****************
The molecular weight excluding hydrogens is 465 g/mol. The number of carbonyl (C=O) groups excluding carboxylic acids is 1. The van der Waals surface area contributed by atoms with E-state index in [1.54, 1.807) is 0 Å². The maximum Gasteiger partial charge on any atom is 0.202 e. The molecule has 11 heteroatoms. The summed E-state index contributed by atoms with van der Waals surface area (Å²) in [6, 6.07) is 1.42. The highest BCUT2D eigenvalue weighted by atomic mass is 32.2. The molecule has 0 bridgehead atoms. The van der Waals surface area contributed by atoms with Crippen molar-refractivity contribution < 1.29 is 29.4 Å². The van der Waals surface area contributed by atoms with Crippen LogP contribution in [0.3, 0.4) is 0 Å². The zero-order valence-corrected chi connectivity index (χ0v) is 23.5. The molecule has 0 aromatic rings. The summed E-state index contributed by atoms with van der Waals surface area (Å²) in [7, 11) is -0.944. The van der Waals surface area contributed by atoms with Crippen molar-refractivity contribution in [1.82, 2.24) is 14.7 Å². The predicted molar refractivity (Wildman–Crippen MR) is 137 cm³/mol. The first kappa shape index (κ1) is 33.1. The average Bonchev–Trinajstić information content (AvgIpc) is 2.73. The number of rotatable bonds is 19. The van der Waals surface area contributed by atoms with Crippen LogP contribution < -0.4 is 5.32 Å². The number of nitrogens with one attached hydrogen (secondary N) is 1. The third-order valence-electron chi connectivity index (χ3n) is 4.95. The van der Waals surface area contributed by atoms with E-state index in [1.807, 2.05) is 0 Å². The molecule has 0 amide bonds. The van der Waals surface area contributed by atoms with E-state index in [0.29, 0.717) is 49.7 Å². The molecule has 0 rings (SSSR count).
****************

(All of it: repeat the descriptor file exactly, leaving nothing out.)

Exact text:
The molecular weight excluding hydrogens is 465 g/mol. The number of carbonyl (C=O) groups excluding carboxylic acids is 1. The van der Waals surface area contributed by atoms with E-state index in [1.54, 1.807) is 0 Å². The maximum Gasteiger partial charge on any atom is 0.202 e. The molecule has 11 heteroatoms. The summed E-state index contributed by atoms with van der Waals surface area (Å²) in [6, 6.07) is 1.42. The highest BCUT2D eigenvalue weighted by atomic mass is 32.2. The molecule has 0 bridgehead atoms. The van der Waals surface area contributed by atoms with Crippen molar-refractivity contribution < 1.29 is 29.4 Å². The van der Waals surface area contributed by atoms with Crippen LogP contribution in [0.3, 0.4) is 0 Å². The zero-order valence-corrected chi connectivity index (χ0v) is 23.5. The molecule has 0 aromatic rings. The summed E-state index contributed by atoms with van der Waals surface area (Å²) in [7, 11) is -0.944. The van der Waals surface area contributed by atoms with Crippen molar-refractivity contribution in [1.82, 2.24) is 14.7 Å². The predicted molar refractivity (Wildman–Crippen MR) is 137 cm³/mol. The first kappa shape index (κ1) is 33.1. The average Bonchev–Trinajstić information content (AvgIpc) is 2.73. The number of rotatable bonds is 19. The van der Waals surface area contributed by atoms with Crippen LogP contribution < -0.4 is 5.32 Å². The number of nitrogens with one attached hydrogen (secondary N) is 1. The third-order valence-electron chi connectivity index (χ3n) is 4.95. The van der Waals surface area contributed by atoms with E-state index in [1.807, 2.05) is 0 Å². The molecule has 0 amide bonds. The van der Waals surface area contributed by atoms with E-state index in [0.29, 0.717) is 49.7 Å². The molecule has 0 rings (SSSR count).